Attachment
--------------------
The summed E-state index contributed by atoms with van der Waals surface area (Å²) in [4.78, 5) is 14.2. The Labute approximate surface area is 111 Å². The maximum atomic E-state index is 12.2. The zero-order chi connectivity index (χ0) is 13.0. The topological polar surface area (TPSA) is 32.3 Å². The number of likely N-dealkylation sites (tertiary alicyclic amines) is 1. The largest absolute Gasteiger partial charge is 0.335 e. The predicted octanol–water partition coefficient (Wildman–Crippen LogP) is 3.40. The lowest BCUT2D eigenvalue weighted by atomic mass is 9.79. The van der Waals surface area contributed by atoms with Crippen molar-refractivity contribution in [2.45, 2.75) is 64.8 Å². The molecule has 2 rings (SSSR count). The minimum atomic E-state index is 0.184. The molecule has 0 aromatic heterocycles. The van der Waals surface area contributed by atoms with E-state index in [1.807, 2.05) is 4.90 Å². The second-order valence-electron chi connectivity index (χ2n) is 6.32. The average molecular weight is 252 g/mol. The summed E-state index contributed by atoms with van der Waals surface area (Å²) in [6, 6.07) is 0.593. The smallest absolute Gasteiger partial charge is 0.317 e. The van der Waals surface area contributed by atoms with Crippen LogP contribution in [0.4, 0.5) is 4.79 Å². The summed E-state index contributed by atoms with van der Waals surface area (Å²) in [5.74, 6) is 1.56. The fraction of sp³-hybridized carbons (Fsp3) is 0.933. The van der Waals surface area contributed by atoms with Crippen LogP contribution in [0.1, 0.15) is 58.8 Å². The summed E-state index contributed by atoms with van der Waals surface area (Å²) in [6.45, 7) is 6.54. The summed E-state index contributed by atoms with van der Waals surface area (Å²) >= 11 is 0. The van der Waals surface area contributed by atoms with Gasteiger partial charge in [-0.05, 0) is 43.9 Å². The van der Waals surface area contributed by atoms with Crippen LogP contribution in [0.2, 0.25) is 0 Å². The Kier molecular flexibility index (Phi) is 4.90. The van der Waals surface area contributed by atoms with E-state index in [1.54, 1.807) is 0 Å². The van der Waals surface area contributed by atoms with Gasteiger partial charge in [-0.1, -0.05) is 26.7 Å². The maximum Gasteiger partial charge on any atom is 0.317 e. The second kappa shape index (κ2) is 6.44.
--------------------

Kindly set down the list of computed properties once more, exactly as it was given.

The summed E-state index contributed by atoms with van der Waals surface area (Å²) in [4.78, 5) is 14.2. The Labute approximate surface area is 111 Å². The maximum atomic E-state index is 12.2. The zero-order chi connectivity index (χ0) is 13.0. The topological polar surface area (TPSA) is 32.3 Å². The number of likely N-dealkylation sites (tertiary alicyclic amines) is 1. The largest absolute Gasteiger partial charge is 0.335 e. The predicted octanol–water partition coefficient (Wildman–Crippen LogP) is 3.40. The lowest BCUT2D eigenvalue weighted by atomic mass is 9.79. The van der Waals surface area contributed by atoms with Crippen molar-refractivity contribution in [2.45, 2.75) is 64.8 Å². The molecule has 2 rings (SSSR count). The minimum atomic E-state index is 0.184. The molecule has 0 aromatic heterocycles. The van der Waals surface area contributed by atoms with E-state index in [1.807, 2.05) is 4.90 Å². The second-order valence-electron chi connectivity index (χ2n) is 6.32. The average molecular weight is 252 g/mol. The summed E-state index contributed by atoms with van der Waals surface area (Å²) in [6, 6.07) is 0.593. The smallest absolute Gasteiger partial charge is 0.317 e. The van der Waals surface area contributed by atoms with Crippen LogP contribution in [0.4, 0.5) is 4.79 Å². The summed E-state index contributed by atoms with van der Waals surface area (Å²) in [5.74, 6) is 1.56. The fraction of sp³-hybridized carbons (Fsp3) is 0.933. The van der Waals surface area contributed by atoms with Crippen LogP contribution in [0.1, 0.15) is 58.8 Å². The summed E-state index contributed by atoms with van der Waals surface area (Å²) in [6.45, 7) is 6.54. The summed E-state index contributed by atoms with van der Waals surface area (Å²) >= 11 is 0. The van der Waals surface area contributed by atoms with Gasteiger partial charge in [-0.05, 0) is 43.9 Å². The van der Waals surface area contributed by atoms with Crippen LogP contribution in [0.2, 0.25) is 0 Å². The Kier molecular flexibility index (Phi) is 4.90. The van der Waals surface area contributed by atoms with E-state index in [1.54, 1.807) is 0 Å². The van der Waals surface area contributed by atoms with Gasteiger partial charge in [-0.1, -0.05) is 26.7 Å². The maximum Gasteiger partial charge on any atom is 0.317 e. The second kappa shape index (κ2) is 6.44.